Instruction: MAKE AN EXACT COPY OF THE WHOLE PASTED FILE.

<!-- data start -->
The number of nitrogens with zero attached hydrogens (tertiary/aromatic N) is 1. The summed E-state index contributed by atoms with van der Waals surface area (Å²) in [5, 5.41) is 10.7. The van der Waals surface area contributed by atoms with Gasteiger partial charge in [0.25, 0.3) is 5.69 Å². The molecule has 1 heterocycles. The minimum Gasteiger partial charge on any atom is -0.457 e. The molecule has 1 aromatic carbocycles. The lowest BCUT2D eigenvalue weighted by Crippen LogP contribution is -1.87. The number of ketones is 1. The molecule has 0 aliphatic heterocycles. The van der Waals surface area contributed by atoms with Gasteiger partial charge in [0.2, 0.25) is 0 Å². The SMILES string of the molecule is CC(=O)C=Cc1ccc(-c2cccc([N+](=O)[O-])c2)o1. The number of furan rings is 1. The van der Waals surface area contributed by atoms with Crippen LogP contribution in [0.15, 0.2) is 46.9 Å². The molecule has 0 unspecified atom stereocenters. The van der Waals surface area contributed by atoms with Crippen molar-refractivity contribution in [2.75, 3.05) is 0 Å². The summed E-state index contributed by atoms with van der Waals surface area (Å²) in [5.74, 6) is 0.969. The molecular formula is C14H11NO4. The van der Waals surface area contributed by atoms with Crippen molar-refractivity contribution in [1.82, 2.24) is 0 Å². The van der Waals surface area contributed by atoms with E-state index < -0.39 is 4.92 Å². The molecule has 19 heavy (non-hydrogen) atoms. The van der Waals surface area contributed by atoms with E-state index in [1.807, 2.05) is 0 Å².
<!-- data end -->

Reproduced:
The number of nitrogens with zero attached hydrogens (tertiary/aromatic N) is 1. The summed E-state index contributed by atoms with van der Waals surface area (Å²) in [5, 5.41) is 10.7. The van der Waals surface area contributed by atoms with Gasteiger partial charge in [0.25, 0.3) is 5.69 Å². The molecule has 1 heterocycles. The minimum Gasteiger partial charge on any atom is -0.457 e. The molecule has 1 aromatic carbocycles. The lowest BCUT2D eigenvalue weighted by Crippen LogP contribution is -1.87. The number of ketones is 1. The molecule has 0 aliphatic heterocycles. The van der Waals surface area contributed by atoms with Gasteiger partial charge in [0.2, 0.25) is 0 Å². The SMILES string of the molecule is CC(=O)C=Cc1ccc(-c2cccc([N+](=O)[O-])c2)o1. The number of furan rings is 1. The van der Waals surface area contributed by atoms with Crippen LogP contribution in [0.15, 0.2) is 46.9 Å². The molecule has 0 unspecified atom stereocenters. The van der Waals surface area contributed by atoms with Crippen molar-refractivity contribution in [2.75, 3.05) is 0 Å². The summed E-state index contributed by atoms with van der Waals surface area (Å²) in [5.74, 6) is 0.969. The molecular formula is C14H11NO4. The van der Waals surface area contributed by atoms with Crippen molar-refractivity contribution in [1.82, 2.24) is 0 Å². The van der Waals surface area contributed by atoms with E-state index < -0.39 is 4.92 Å². The molecule has 19 heavy (non-hydrogen) atoms. The van der Waals surface area contributed by atoms with E-state index in [1.807, 2.05) is 0 Å².